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Day Two Group Assignment Part Two


Teaching: 20 min
Exercises: 55 min
  • What are the likely side-effects in a data analysis pipeline?

  • How can I create a bipartite visualizations in R?

  • What does it take to calculate ecological networks metrics?

  • Articulate benefits / downsides of data pre-processing

  • Discover limitations of traditional analysis and visualizations

In this session, we’ll go through the steps from acquiring data, to “cleaning” data, to visualizing and analyzing the results.

First, we’ll have a look at likely side-effects of preparing data for analysis and visualization.

Side-effects of Pre-processing Data

Data may be reformatted and “cleaned” to help facilitate analysis, visualization, and re-use.

In this exercise, we’ll look at a specific dataset and it’s transformations in the GloBI processing pipeline.

This example pipeline likely reflects other research data processing (automated or manual) techniques in use today.

Exercise 1. Data Processing Side-effects

  1. Re-visit the GloBI process page at .

  2. Locate the original dataset related to Olito, Colin; Fox, Jeremy W. (2015), Data from: Species traits and abundances predict metrics of plant–pollinator network structure, but not pairwise interactions, Dryad, Dataset, .

  3. Now, locate the manually transcribed version interactions.tsv of this dataset at

  4. Inspect a version of the same dataset as seen by GloBI before taxonomic linking at

  5. Inspect dataset version after GloBI’s taxonomic linking at olito2015.csv

  6. Compare the different versioned of the dataset and describe the similarities and changes. Note where in the process diagram the datasets live.

Now, let us have a look at visualizing and analyzing network data.

Visualization: Bipartite and Pre-canned Data

Exercise 2. Looking at Pre-canned Data

  1. Locate a populate R package by doing a web search for “bipartite R package”

  2. In the R package page, notice the “starting with bipartite” vignette.

  3. If feasible, install package in your R environment

  4. Reproduce the bipartite visualization vignette example with the olito2015 network .

Notice how much time it take to setup an environment and reproduce a “getting started” example.

Visualization: Bipartite and “Real” Data

Some biodiversity data infrastructures (like GloBI, GBIF) hide the complexities of working with big datasets by offering Web-accessible API (Application Programming Interfaces). Instead of getting all the data on your system, you ask for a specific subset of the data, and let some remote server do the heavy lifting. In this exercise, we’ll use an API that GloBI provides through the rglobi package.

Exercise 3. Plot a bipartite visualization with "real" data

  1. use the rglobi::get_interactions_by_taxa method to retrieve records describing Fungi interacting with Oak trees (Quercus). Alternatively, use the GloBI Browser to do a similar web query.

  2. save the results in a csv file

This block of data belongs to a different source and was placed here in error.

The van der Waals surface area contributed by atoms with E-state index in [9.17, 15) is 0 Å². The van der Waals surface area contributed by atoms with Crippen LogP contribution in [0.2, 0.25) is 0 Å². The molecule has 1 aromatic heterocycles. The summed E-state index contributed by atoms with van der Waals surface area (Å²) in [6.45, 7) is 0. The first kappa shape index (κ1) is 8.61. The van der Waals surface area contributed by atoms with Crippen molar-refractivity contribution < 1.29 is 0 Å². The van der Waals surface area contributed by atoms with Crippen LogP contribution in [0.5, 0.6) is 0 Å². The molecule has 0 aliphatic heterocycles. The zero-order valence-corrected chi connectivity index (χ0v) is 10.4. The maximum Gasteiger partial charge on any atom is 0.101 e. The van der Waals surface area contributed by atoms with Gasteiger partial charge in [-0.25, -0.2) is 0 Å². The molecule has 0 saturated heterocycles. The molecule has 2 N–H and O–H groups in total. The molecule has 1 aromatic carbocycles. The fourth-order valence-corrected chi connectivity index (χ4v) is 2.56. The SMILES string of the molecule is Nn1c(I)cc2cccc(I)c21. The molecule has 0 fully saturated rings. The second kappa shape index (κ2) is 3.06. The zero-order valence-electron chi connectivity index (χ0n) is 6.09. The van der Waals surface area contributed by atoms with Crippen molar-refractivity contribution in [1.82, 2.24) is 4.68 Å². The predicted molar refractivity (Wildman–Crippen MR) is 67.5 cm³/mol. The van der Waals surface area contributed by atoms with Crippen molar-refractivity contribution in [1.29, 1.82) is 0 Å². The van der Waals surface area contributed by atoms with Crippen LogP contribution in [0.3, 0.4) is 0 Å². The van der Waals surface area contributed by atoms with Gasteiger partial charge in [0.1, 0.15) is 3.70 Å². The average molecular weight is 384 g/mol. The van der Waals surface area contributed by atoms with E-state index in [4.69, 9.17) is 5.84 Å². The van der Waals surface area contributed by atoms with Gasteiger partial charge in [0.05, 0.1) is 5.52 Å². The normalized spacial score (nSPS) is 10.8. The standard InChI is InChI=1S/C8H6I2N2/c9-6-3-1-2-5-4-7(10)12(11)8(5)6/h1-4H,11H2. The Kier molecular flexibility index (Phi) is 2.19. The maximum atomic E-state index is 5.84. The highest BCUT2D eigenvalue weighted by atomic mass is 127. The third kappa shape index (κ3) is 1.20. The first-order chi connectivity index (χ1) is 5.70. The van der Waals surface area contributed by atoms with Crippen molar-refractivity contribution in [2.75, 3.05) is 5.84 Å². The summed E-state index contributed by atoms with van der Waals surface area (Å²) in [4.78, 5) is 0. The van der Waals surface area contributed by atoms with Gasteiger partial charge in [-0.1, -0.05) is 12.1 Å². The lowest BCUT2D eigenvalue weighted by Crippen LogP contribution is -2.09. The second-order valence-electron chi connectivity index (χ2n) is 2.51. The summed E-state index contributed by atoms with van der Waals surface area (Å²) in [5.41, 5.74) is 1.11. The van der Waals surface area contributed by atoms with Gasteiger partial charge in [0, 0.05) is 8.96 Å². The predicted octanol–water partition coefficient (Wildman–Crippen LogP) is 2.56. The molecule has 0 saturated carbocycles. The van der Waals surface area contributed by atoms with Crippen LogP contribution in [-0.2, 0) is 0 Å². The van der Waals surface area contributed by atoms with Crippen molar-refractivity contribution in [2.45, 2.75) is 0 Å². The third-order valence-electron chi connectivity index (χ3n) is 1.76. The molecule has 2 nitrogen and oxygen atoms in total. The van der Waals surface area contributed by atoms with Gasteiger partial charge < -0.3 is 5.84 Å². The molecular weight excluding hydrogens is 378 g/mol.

3. count the number of records in the csv file

  4. use this csv file to re-create the bipartite visualization of the second exercise

Feel free to use the cheatsheet.

Analyzing Lots of Data

To prepare for this workshop, you downloaded one of GloBI’s data products, the interactions.csv.gz from the page.

Exercise 4. Counting all the things

  1. count the number of records in interactions.csv.gz

  2. (extra credit) count the number of records that contain “Fungi” in them

  3. (extra credit) count the number of record that contain both “Fungi” and “Quercus” in them

Please feel free to use any tool you’d like. Also, please see the Big Data Cheatsheet.

Also, for your convenience, please see files oakfungi-sample.csv and oakfungi.csv for examples of results.

Exercise 5. Visualizing all the things

  1. create a bipartite graph for oakfungi-sample.csv

  2. now, create a bipartite graph for oakfungi.csv

  3. compare the visualization and notice the differences

The bipartite r package contains various methods to quantitatively describe networks.

Exercise 6. Exploring Network metrics

  1. re-visit the bipartite vignette pdf

  2. in the vignette, look for the network, group, link, and species metrics (or indices)

  3. (extra credit) calculate some indices using oakfungi-sample.csv or oakfungi.csv datasets.

Now that we’ve tried a couple of ways to access, visualize, and analyze data, let’s reflect on how these methods fit into a research workflow.


  1. What are the benefits to using a whole dataset like GloBI’s interactions.csv.gz ?

  2. What are the benefits of using the GloBI Web API instead?

  3. What method would you choose for your publication?

  4. How would you cite / publish your results?

  5. How would you assess the quality of the retrieved data?

What’s Next?

Please see schedule to see what’s next.

Key Points

  • Working with big datasets often requires different tools and skills

  • Data processing introduces errors and bias

  • Many tools are suited for small datasets only